Employment Changes in Jobs and Their Effect on the Employment Cost Index

The Employment Cost Index for wages and salaries is based on a comparison of the average wage rates
for the same set of jobs across a three‐month interval.  Employment for the majority of the jobs remains
the same over the three months.  However, if the index were based solely on the jobs for which their
number of workers decreased, it would have shown wage growth of over 50 percent from December
2001 to December 2011.  Conversely, if the index were based solely on the jobs for which their number
of workers increased, it would have almost no wage growth over the same ten years.  Therefore, this
article describes how the jobs are defined and chosen for the ECI sample, and it explores how such high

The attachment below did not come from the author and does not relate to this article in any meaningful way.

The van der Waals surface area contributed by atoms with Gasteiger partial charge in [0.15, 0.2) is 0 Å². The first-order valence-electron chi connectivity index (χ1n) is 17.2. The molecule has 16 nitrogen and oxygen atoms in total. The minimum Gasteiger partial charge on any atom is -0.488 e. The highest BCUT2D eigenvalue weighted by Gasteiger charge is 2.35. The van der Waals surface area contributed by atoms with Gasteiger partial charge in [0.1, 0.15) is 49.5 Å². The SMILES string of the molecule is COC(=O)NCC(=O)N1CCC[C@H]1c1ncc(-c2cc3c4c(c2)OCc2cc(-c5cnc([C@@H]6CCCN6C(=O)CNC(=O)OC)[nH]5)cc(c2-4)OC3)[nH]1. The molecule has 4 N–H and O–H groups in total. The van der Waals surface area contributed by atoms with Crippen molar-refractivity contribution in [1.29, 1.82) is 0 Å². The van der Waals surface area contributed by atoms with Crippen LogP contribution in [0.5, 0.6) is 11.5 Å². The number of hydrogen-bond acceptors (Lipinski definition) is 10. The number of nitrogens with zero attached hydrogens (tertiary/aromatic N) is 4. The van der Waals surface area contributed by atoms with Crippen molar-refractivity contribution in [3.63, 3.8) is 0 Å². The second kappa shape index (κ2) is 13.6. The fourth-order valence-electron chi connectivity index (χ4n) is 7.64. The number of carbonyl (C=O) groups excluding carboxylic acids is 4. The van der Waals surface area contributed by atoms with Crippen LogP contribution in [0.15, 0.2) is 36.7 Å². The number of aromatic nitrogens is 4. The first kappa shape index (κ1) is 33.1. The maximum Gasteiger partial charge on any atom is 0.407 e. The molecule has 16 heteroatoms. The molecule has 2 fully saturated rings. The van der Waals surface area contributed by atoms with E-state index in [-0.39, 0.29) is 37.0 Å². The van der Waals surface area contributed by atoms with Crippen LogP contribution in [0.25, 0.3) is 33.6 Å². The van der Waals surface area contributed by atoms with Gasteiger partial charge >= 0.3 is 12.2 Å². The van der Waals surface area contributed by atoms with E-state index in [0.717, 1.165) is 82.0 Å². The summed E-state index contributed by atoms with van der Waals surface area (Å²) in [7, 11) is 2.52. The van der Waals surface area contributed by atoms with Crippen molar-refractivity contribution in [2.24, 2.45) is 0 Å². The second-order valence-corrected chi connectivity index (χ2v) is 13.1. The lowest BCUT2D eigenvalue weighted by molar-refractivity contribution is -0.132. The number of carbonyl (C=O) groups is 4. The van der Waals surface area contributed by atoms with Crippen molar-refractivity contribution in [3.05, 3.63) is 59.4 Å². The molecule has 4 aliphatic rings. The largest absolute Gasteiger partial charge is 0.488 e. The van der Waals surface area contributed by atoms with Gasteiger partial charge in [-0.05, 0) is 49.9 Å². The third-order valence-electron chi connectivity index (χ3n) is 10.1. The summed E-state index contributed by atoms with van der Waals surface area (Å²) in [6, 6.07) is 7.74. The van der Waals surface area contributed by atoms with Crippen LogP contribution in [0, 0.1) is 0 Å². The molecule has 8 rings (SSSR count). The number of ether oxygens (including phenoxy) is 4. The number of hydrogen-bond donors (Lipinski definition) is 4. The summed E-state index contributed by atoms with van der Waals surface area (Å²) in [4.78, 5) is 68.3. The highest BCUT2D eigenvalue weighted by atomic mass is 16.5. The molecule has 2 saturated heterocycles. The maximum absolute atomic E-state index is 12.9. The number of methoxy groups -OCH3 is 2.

wage growth for jobs losing workers, along with such low wage growth for jobs gaining workers,  affects
the growth in the Employment Cost Index for wages and salaries overall.
I thank Tony Barkume, Keenan Dworak‐Fisher, Maury Gittleman and Tom Moehrle for comments.  The
views expressed in this paper are those of the author and do not necessarily reflect the views or policies
of the U.S. Bureau of labor Statistics.

http://www.bls.gov/ore/pdf/ec120040.pdf

©2012 ALL RIGHTS RESERVED THE AUTHOR(S) AND THE PUBLISHER

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